JERUSALEM – A Palestinian gunman opened fire on Israeli police officers just outside the walled Old City of Jerusalem on Tuesday, wounding one, and a passer-by was killed in the ensuing gunbattle, police said.
The shooting came after a Palestinian militant died in the West Bank, apparently as a result of a clash with Israeli troops, and just before a second round of high-level meetings between Israeli and Palestinian officials aimed at easing tensions after 21 months of violent conflict.
The Jerusalem shooting occurred when a policeman spotted a Palestinian man who looked suspicious close to Herod's Gate, which leads into the Old City, and tried to check him, police spokesman Kobi Zrihen said.
The gunman drew a pistol and shot the policeman. The wounded police officer was in moderate to serious condition, said Yael Bossem-Levy, spokeswoman for the Hadassah Hospital at Ein Karem.
The passer-by, whom police described as an Arab, was shot and killed in the fire. Earlier police said it was the gunman's fire that killed the passer-by, but police then said they weren't sure since officers also fired shots, trying to stop the fleeing gunman. A man's body, covered in black plastic, was seen under a tree.
Police erected road barricades, vacated the area and launched a search for the gunman, and a suspect was arrested about an hour later.
The shooting occurred in the eastern section of the city, an area dominated by Arabs and normally bustling with people shopping in local markets.
Samir Abbed Rabbo, a U.S. citizen from Clifton, N.J., said he saw the gunman pull out a pistol from his jacket and fire at the officer.
"I thought it was a plastic gun," Abbed Rabbo said. "I tried to call him to say 'What the [expletive] are you doing?' He threw his gun away and all of a sudden there were about 20 policemen shooting all over the place."
In the West Bank shooting, a Palestinian gunman bled to death before he made it to the hospital, the militant group Islamic Jihad said. The group said Moamar Daraghmeh was armed and on a mission against Israeli targets when he set off from Yamoun village in the West Bank.
Daraghmeh, 30, was brought to a hospital in nearby Jenin but he had already bled to death, said Haitham Abu Moudis, a nurse from the Palestinian Red Crescent.
The army said it was investigating the shooting.
Since back-to-back suicide bombings two weeks ago killed 27 Israeli citizens, most villages and towns in the West Bank have been effectively occupied and locked under curfew. The Islamic Jihad has killed scores of people in suicide bombings inside Israel.
In Jerusalem, meanwhile, Israeli police closed the Palestinian Al-Quds University president's office by order of Public Security Minister Uzi Landau.
Israel suspects top university officials of secretly operating on behalf of the Palestinian Authority, and the closure order cited agreements forbidding Authority activity in Jerusalem. Israel says it says has no standing in the city.
The Palestinians wish to establish their capital in east Jerusalem, which Israeli occupied in the 1967 Mideast war. Israel has long held that the entire city should be under Israeli rule only, but in abortive peace negotiations two years ago Ehud Barak's government offered to share it with the Palestinians.
Sari Nusseibeh, the university president, was in Greece during Tuesday's raid. Nusseibeh, who is also the Palestinian Liberation Organization's top representative in Jerusalem, is seen by Israel as one of the more moderate Palestinian figures, and the raid on his headquarters was somewhat unexpected.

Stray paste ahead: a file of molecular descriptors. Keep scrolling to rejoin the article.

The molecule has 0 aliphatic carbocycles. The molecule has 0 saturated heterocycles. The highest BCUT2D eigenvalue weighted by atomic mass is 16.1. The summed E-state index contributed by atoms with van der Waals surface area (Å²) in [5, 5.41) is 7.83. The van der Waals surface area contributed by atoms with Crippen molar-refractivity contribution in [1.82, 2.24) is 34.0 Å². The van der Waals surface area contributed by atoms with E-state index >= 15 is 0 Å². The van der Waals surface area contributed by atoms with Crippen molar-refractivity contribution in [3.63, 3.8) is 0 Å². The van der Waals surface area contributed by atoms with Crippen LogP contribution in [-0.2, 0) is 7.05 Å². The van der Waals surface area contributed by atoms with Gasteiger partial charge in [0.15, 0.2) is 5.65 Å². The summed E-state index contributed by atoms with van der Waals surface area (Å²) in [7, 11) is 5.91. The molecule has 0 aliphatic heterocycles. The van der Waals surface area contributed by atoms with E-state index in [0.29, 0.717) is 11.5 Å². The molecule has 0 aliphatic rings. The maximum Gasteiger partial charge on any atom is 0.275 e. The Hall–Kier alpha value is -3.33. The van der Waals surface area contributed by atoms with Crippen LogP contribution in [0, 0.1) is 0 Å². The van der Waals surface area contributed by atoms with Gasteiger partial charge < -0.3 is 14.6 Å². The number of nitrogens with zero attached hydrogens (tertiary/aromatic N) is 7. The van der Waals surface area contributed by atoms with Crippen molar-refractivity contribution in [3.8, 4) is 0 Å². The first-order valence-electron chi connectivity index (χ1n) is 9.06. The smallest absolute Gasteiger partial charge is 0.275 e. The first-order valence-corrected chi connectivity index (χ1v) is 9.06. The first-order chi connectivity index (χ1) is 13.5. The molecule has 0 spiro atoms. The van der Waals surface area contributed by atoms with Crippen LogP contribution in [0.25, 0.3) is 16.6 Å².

Last year, police closed the Orient House compound which had been used by Faisal Husseini, Nusseibeh's predecessor in the PLO post.
Israeli Foreign Minister Shimon Peres was expected to hold more meetings with Palestinian Cabinet ministers after an icebreaking session Monday in Jerusalem, where the two sides discussed ways to ease the economic plight of the Palestinian population caused by the Israeli blockade of Palestinian cities in the West Bank.
A Palestinian official, speaking on condition of anonymity, said Peres was meeting with Palestinian Interior Minister Abdel Razak Yihiyeh on Tuesday.
The sudden renewal of Israeli-Palestinian talks was a prelude to a meeting next week in New York of officials from the United Nations, United States, European Union and Russia, leading efforts to end the 21-month-old Palestinian-Israeli conflict.
The meeting starts July 15 with U.N. Secretary-General Kofi Annan, Secretary of State Colin Powell, and senior EU and Russian officials. They will be joined the following day by officials from Saudi Arabia, Egypt and Jordan.
On Monday, Peres met the new Palestinian Finance Minister Salam Fayed in Jerusalem. It was the first face-to-face talks at that level for months. Political contacts were broken off on the background of the violence between the two sides.
The Peres-Fayed meeting took place during one of the longest stretches without an Israeli fatality since fighting broke out between Israel and the Palestinians in September 2000. However, Israel continues to search for militants and has taken control of seven of eight major West Bank cities and towns, enforcing curfews and making arrests.
The high-level talks were to focus on ways to ease the frustrations and burdens faced by about 700,000 Palestinians as a result have lived for several weeks under Israeli military control.
On Monday, during a break in the curfew in the West Bank town of Qalqiliya, several thousand Palestinians attended the funeral of 9-year-old Shukri Daoud. The boy died after suffering head injuries in June, when Israeli soldiers fired on Palestinians who had violated the curfew.